The company building London’s super sewer has invested in a fleet of HGVs designed to be safer for cyclists and pedestrians.
Tideway’s innovative new ‘Low Entry Cab’ (LEC) vehicles feature redesigned cabs that increases the amount of direct driver vision, providing a much better chance of drivers seeing vulnerable road users, especially cyclists.
Tideway is now using 27 LEC vehicles across the project, with more expected to come into use over the course of construction.
Steve Hails, Director of Health, Safety and Wellbeing, said: “Ensuring the safety of not only those working on site, but also those potentially impacted by our operations, including vulnerable road users, is one of Tideway’s core values. Our goal is to transport most of our material by river, significantly reducing the amount of HGVs on the road during construction. Where this isn’t possible, we’ve pledged to use the safest vehicles available when working on the project. These HGVs are part of a number of measures, including enhanced driver training, that show our commitments to making London safer for all road users”.
The use of these LEC HGVs will help raise awareness of the Mayor’s proposed HGV Safety Permit Scheme, incorporating the Direct Vision Standard (DVS), which Tideway has been working with TfL to develop. The DVS was launched at a Tideway worksite in 2016.
Will Norman, London’s Walking and Cycling Commissioner, said: “HGVs are involved in 70 per cent of cyclist fatalities and 20 per cent of pedestrian deaths, despite making up only 4 per cent of road miles in London. That’s why we are introducing our world-leading Direct Vision Standard next year, improving the safety of trucks on the capital’s roads. It’s fantastic to see that our standards are already encouraging forward-looking businesses, like Tideway, to choose safer vehicles for their fleet.”
Christina Calderato, Head of Delivery Planning at Transport for London, said: “Tideway’s investment in new low entry cabs is a brilliant example of a company being proactive about reducing road danger and adopting industry best practice, focusing on the vision from a driver’s cab. HGV blind spots are a major contributory factor in fatal collisions involving people walking and cycling. Our Direct Vision Standard focuses on the visibility from a driver’s cab, directly tackling blind spots to make sure that only vehicles suitable for the urban environment can use London’s roads. The first permits will be issued next year.”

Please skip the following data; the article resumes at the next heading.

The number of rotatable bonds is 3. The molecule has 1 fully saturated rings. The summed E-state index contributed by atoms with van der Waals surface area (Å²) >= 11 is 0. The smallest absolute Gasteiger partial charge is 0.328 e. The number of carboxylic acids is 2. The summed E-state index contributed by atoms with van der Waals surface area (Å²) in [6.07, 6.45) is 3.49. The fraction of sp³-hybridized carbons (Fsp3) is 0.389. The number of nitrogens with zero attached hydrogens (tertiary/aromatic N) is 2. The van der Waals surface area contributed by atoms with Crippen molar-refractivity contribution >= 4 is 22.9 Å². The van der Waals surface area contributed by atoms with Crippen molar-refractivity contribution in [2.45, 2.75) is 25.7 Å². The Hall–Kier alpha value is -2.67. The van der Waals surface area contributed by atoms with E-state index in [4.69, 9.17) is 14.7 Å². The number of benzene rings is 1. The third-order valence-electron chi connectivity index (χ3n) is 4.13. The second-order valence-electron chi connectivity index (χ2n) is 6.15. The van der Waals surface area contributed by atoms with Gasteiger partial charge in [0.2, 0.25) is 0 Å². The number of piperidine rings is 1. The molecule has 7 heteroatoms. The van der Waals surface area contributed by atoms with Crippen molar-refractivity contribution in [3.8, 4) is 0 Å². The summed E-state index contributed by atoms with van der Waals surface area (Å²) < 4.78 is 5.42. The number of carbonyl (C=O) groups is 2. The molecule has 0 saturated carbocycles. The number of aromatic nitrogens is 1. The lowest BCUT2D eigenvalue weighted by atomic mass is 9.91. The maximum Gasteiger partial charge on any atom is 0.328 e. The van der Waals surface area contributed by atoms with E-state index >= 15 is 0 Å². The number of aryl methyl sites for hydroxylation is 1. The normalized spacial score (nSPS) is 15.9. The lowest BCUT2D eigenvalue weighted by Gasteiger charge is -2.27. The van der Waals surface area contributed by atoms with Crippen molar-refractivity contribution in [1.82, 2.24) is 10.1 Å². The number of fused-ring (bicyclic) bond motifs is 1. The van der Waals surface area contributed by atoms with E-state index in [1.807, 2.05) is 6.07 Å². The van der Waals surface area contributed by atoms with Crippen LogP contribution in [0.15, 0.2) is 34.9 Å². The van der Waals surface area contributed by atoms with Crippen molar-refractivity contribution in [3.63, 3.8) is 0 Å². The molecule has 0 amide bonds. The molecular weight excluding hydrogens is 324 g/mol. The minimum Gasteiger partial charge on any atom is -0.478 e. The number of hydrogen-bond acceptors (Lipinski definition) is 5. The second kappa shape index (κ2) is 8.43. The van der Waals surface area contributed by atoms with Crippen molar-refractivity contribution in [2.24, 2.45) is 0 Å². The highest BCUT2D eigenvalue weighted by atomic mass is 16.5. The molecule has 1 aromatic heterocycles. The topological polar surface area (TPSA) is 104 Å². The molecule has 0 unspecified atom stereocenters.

Nathan Hopgood of S Walsh and Sons Ltd, who are operating LEC tippers in the east section of the Thames Tideway Tunnel, said: “The construction logistics industry is recognising its obligation to social responsibility, and by operating more direct vision HGVs, we can all make a positive difference. We are pleased to be working with Tideway in leading the way on this.”
Tideway requires every construction HGV driver working on the project to take part in a full-day immersive training programme, specifically addressing the challenges they face on London’s busy roads. The course is accredited by the Driver and Vehicle Standards Agency (DVSA) meaning the training counts towards HGV drivers’ mandatory Driver Certificate of Professional Competence (DCPC) requirements.
Tideway has also been working with the Corporation of London and the City of London Police to inform cyclists of the dangers of getting too close to HGVs in the City through the Exchanging Places programme.
The programme provides cyclists with a short briefing with a police officer in the driver’s seat of an HGV to give them the best understanding of what drivers can and can’t see when they are on the road.